From #1 New York Times bestselling author of One of Us Is Lying comes a new page-turning mystery. Be sure to keep your friends close . . . and your secrets closer.
Four years ago, Brynn left Saint Ambrose School following the shocking murder of her favorite teacher—a story that made headlines after the teacher’s body was found by three Saint Ambrose students in the woods behind their school. The case was never solved. Now that Brynn is moving home and starting her dream internship at a true-crime show, she’s determined to find out what really happened.
The kids who found Mr. Larkin are her way in, and her ex–best friend, Tripp Talbot, was one of them. Without his account of events, the other two kids might have gone down for Mr. Larkin’s murder—but instead, thanks to Tripp, they're now at the top of the Saint Ambrose social pyramid. Tripp’s friends have never forgotten what Tripp did for them that day, and neither has he. Just like he hasn’t forgotten that everything he told the police was a lie.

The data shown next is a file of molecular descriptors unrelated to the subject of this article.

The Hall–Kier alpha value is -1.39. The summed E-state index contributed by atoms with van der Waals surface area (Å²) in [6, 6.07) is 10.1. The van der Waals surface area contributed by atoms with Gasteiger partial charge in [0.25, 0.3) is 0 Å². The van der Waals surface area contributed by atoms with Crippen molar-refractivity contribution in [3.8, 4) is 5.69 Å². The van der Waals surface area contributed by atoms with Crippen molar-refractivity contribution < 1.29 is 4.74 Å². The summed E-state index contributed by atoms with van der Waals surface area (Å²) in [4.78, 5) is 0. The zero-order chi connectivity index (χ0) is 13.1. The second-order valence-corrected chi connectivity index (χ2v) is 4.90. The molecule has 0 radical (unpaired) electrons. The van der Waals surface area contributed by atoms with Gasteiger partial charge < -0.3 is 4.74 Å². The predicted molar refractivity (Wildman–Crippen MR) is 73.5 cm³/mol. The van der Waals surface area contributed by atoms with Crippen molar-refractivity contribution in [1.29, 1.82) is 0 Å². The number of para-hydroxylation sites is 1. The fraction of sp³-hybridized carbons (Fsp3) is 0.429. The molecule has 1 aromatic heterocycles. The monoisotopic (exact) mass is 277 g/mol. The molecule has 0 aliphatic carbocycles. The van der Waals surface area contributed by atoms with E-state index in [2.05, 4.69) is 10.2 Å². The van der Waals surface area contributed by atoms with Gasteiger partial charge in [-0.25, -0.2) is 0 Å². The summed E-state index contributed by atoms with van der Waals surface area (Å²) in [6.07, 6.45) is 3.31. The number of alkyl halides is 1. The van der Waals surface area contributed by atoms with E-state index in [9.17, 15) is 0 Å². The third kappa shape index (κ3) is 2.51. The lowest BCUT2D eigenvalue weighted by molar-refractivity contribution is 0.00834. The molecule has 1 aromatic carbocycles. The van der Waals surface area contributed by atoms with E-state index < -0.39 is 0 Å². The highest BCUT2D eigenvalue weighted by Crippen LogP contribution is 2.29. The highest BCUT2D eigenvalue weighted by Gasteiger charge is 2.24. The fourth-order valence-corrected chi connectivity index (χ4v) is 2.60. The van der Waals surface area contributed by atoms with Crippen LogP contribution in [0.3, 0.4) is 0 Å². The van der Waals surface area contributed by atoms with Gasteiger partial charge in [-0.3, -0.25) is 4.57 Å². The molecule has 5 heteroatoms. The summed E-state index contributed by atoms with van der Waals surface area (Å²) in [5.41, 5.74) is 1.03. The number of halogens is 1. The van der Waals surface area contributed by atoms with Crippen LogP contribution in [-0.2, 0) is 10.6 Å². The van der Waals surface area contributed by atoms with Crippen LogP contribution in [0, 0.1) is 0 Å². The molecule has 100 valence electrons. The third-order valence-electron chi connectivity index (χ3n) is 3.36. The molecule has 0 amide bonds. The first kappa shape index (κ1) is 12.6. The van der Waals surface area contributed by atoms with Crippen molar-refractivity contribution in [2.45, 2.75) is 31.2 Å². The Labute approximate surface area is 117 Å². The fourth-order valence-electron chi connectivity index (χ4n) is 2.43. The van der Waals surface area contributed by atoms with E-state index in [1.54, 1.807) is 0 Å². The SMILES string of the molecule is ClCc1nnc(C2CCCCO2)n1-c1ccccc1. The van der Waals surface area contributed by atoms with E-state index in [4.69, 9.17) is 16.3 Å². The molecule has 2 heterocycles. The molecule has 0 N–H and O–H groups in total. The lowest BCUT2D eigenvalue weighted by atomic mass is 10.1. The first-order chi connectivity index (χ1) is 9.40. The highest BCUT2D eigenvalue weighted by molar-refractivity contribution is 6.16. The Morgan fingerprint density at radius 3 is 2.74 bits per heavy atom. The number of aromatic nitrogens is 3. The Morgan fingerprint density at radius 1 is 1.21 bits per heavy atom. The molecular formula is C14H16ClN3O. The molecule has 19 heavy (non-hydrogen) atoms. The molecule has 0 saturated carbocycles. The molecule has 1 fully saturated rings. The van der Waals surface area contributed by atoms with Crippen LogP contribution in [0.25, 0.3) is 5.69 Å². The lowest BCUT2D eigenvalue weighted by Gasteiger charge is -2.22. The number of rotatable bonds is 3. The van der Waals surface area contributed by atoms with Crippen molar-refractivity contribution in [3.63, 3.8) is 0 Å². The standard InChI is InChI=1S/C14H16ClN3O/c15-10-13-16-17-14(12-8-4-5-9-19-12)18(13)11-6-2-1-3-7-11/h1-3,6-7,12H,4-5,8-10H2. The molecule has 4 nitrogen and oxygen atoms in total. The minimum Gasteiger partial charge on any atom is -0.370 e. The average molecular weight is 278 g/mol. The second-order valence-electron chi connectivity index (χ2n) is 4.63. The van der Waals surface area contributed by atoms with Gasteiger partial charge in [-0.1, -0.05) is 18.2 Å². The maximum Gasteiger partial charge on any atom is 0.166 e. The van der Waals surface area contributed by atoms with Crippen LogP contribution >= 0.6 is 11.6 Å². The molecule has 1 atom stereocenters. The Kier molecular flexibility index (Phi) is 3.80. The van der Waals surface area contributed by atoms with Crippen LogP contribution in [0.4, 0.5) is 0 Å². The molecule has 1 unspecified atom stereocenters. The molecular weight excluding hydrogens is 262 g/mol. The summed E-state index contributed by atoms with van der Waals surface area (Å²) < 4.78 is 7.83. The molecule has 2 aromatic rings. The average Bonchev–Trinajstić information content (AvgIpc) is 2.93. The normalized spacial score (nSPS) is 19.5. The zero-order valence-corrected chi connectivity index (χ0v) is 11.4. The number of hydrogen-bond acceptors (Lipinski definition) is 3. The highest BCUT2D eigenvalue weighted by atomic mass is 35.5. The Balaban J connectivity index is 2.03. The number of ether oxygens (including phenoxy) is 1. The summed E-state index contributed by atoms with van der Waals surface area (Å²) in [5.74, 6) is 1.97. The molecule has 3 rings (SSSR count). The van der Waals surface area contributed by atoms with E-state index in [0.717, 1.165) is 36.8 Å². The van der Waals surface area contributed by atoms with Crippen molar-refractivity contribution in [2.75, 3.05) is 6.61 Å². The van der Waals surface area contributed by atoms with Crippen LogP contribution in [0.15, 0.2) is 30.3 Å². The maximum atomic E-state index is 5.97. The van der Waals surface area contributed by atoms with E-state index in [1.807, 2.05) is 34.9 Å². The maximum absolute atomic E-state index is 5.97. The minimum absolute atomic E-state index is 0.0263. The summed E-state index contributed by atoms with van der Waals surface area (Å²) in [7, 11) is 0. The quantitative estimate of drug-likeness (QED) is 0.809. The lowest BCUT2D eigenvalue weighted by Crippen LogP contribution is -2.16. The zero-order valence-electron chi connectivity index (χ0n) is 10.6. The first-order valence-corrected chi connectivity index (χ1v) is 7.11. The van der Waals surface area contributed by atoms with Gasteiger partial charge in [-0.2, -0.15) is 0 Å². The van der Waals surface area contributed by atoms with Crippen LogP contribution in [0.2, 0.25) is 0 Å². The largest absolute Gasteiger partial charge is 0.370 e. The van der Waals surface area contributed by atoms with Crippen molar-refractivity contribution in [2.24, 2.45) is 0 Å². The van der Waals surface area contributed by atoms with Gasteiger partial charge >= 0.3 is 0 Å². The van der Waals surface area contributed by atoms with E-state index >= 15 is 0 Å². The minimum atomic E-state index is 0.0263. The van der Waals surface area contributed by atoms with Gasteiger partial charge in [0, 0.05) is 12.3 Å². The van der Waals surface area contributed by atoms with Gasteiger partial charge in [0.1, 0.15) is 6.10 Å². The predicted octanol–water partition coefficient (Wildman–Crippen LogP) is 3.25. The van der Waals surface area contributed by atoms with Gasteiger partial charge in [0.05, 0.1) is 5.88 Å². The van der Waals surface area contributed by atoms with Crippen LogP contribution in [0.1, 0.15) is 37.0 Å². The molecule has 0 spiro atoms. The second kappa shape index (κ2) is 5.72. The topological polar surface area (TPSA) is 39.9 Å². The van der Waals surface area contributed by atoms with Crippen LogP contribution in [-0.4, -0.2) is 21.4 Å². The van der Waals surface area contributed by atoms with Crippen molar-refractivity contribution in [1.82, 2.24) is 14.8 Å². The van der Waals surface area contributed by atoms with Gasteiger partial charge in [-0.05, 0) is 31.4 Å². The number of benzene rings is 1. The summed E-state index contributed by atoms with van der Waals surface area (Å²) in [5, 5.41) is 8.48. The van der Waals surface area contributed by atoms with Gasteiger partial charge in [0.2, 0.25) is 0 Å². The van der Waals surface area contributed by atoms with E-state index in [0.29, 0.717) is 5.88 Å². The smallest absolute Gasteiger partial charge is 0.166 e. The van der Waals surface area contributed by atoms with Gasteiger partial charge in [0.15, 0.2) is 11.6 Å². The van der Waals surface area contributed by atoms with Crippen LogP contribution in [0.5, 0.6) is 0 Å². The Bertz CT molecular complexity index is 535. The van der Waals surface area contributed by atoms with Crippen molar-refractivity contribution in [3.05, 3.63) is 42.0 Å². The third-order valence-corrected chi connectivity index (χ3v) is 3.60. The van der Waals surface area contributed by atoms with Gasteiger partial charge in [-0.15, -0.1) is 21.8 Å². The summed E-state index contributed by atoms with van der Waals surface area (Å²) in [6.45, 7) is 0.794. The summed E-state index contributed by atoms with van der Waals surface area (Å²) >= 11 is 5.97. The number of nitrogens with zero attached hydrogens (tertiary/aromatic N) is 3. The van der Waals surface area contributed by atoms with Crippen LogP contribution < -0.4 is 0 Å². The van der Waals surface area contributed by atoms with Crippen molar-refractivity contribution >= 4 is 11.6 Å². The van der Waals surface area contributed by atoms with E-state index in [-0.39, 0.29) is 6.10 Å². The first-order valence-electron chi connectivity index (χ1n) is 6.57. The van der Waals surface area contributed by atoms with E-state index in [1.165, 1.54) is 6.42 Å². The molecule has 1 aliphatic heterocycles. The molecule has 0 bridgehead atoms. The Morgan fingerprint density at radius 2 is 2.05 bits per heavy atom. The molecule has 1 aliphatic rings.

Digging into the past is bound to shake up the present, and when Brynn begins to investigate what happened in the woods that day, she uncovers secrets that might change everything—about Saint Ambrose, about Mr. Larkin, and about her ex-best friend, Tripp Talbot.
Four years ago someone got away with murder. More terrifying is that they might be closer than anyone thinks.
About the Author
Karen M. McManus is a #1 New York Times and international bestselling author of young adult thrillers. Her books include the One of Us Is Lying series, which has been turned into a television show on Peacock, as well as the standalone novels Two Can Keep a Secret, The Cousins, You’ll Be the Death of Me, and Nothing More to Tell. Karen's critically acclaimed, award-winning work has been translated into more than 40 languages. To learn more about Karen and her books, visit karenmcmanus.com, or follow @writerkmc on Twitter and Instagram.
★ "An edge-of-your-seat page-turner; the strongest yet from a master of the genre." —Kirkus Reviews, starred review